Verses 16-19 of this Psalm explain to us readers that a heart given to genuine trusting faithfulness—the very same heart required of us today!—is what rendered the sacrifices of the TaNaKH effective. Simply performing the rituals out of rote or mundane actions did not please our Heavenly Abba (verse 16, 17). Rather, it was a heart broken in genuine submission to the Ruach Elohim (Spirit of God) which moved HaShem to forgiveness! This same heart gave the sacrifices validity
(Verse 19).

    Did Dah-vid, as of yet, know the name of his future descendant Yeshua? No. What he did know is that through Moshe, the Torah promised that one day a "Prophet" would arise and that the people were to obey him (read Deuteronomy 18:15-19)! What he did have was a glimpse of the intended function and nature of the Torah (the "goal"), in that, these temporary sacrifices pointed towards that day when his sins would be forgiven, never again to be brought to HaShem’s mind. This is the day spoken about in Yirmeyahu (Jeremiah) 31:34,

"…for I will forgive their iniquity, and I will remember their sin no more." (KJV)

And just in case you’ve forgotten, this is a "New Testament" feature (read Hebrews 8:12)!

    I've often heard commentaries purporting that the sacrificial system of the TaNaKH period is what really saved those folks, and that now that we have Yeshua's sacrifice to rely on, this is what saves us, and consequently, makes the old system obsolete (a drash on Hebrews 8:13). Well, the players are correct, but the details are incorrect. According to the same New Covenant book of Hebrews, a letter addressed entirely to a group of individuals who knew the intricacies of the Temple sacrifices well, the TaNaKH’s priestly system is what "was made old"; moreover, the effectual sacrifice of the Messiah did what the animal sacrifices couldn't do—namely this: sin was erased! With the sacrifice offered year after year (by the system and its priests), the one bringing the sacrifice was reminded of his or her state of depravity. To be sure, if they did not supply a substitute for their sins, day after day, and year after year, there was no other way to make atonement. However, when our LORD paid the awful price of our fallen condition with his own blood, and when we avail ourselves of that sacrifice, our trusting faithfulness in his substitute—rather than that of the bulls and goats—takes away our transgressions. They are not merely covered—they are eradicated completely! That is a big difference!!

    So the "Old Testament" saints were not "saved" by a different system than the one in which we rely on. If they were, then this would suggest that there were really two separate ways unto righteousness—a theory, which we know cannot be true. To be sure, Yeshua himself stated emphatically that he was THE way, and that NO man can come unto the Father except through HIM.’ (Please read my commentary on Parashat Vayak’hel for a complete treatment of this subject.)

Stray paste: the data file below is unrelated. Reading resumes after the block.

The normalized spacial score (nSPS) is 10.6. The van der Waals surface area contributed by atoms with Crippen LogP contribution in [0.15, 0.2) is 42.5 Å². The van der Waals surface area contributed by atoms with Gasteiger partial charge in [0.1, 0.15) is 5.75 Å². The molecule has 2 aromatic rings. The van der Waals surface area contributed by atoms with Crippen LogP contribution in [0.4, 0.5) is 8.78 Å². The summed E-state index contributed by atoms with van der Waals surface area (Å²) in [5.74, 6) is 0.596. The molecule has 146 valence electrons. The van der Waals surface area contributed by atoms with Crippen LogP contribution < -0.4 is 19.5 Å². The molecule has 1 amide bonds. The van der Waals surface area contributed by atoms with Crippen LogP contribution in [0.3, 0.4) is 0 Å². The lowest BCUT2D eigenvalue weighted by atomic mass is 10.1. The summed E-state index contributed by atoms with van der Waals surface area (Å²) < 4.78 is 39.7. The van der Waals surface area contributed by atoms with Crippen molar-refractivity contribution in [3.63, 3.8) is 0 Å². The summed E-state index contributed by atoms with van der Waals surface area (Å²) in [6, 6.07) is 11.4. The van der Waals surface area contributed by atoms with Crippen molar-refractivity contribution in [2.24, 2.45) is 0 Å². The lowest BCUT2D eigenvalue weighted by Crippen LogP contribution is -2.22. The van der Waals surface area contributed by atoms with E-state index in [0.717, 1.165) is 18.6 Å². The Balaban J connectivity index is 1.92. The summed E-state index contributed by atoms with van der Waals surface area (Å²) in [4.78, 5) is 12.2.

I have taken the time to reinforce the above-mentioned truths so that we can properly undertake a good study of the book of Vayikra without the annoying doubts as to why HaShem even used such a system in the first place. Now admittedly, the above treatise deals primarily with the "Chatas", which is the "sin offering". The book of Vayikra has plenty of other offerings to explain, including the "Olah" (burnt offering), the "Asham" (guilt offering), and the "Sh’lamim" (peace offering), not to mention other minor, unnamed offerings. The book of Sh’mot has already discussed the "Pesach" (Passover offering), and as we get into the book of B’midbar (Numbers) we will find that there are also the "B’kur" (firstborn offering), as well as the "Ma’asey" (tithe offering). All of these offerings had specific times, places, manners, and animal types (bull, kid, lamb, ram, sheep, goat, cattle, bird, and male or female of the previously-mentioned), whether they were obligatory or voluntary, whether they were communal or personal, what was to become of the meat of the animals (burned, or eaten, by priest or by anyone), and what to do with the blood (sprinkling, daubing by finger, throwing, or pouring). Concerning the non-animal offerings ("Minchah"), there was the classifications detailing types, quantity, preparation, obligatory or voluntary, shape, recipe, and disposition of the bread or offering. A thorough treatment of the above-mentioned items would not only be impractical for this format—it would be impossibly cumbersome for the average reader to sort out. This is why we will be discussing mainly those aspects that have bearing on us as a predominantly non-Jewish Body.